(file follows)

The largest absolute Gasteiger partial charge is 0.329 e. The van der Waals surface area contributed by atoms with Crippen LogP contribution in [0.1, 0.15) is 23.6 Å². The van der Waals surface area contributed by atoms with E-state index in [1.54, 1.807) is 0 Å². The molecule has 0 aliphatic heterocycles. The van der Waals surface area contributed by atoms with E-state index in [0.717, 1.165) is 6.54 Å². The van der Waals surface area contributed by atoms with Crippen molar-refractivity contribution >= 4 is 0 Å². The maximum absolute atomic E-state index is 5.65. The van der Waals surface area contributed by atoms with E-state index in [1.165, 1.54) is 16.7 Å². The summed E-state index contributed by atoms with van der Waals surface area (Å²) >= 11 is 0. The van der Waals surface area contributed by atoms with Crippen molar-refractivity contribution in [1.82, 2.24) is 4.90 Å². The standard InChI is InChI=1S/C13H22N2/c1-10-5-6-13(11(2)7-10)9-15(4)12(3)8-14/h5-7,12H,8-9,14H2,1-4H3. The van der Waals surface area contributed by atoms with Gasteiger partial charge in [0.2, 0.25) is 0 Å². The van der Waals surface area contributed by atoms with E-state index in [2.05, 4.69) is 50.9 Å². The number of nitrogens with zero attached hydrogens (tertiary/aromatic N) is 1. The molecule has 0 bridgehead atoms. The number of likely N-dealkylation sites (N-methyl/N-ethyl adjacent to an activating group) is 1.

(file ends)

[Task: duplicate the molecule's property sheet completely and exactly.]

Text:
The largest absolute Gasteiger partial charge is 0.329 e. The van der Waals surface area contributed by atoms with Crippen LogP contribution in [0.1, 0.15) is 23.6 Å². The van der Waals surface area contributed by atoms with E-state index in [1.54, 1.807) is 0 Å². The molecule has 0 aliphatic heterocycles. The van der Waals surface area contributed by atoms with E-state index in [0.717, 1.165) is 6.54 Å². The van der Waals surface area contributed by atoms with Crippen molar-refractivity contribution >= 4 is 0 Å². The maximum absolute atomic E-state index is 5.65. The van der Waals surface area contributed by atoms with E-state index in [1.165, 1.54) is 16.7 Å². The summed E-state index contributed by atoms with van der Waals surface area (Å²) >= 11 is 0. The van der Waals surface area contributed by atoms with Crippen molar-refractivity contribution in [1.82, 2.24) is 4.90 Å². The standard InChI is InChI=1S/C13H22N2/c1-10-5-6-13(11(2)7-10)9-15(4)12(3)8-14/h5-7,12H,8-9,14H2,1-4H3. The van der Waals surface area contributed by atoms with Gasteiger partial charge in [0.2, 0.25) is 0 Å². The van der Waals surface area contributed by atoms with E-state index in [2.05, 4.69) is 50.9 Å². The number of nitrogens with zero attached hydrogens (tertiary/aromatic N) is 1. The molecule has 0 bridgehead atoms. The number of likely N-dealkylation sites (N-methyl/N-ethyl adjacent to an activating group) is 1.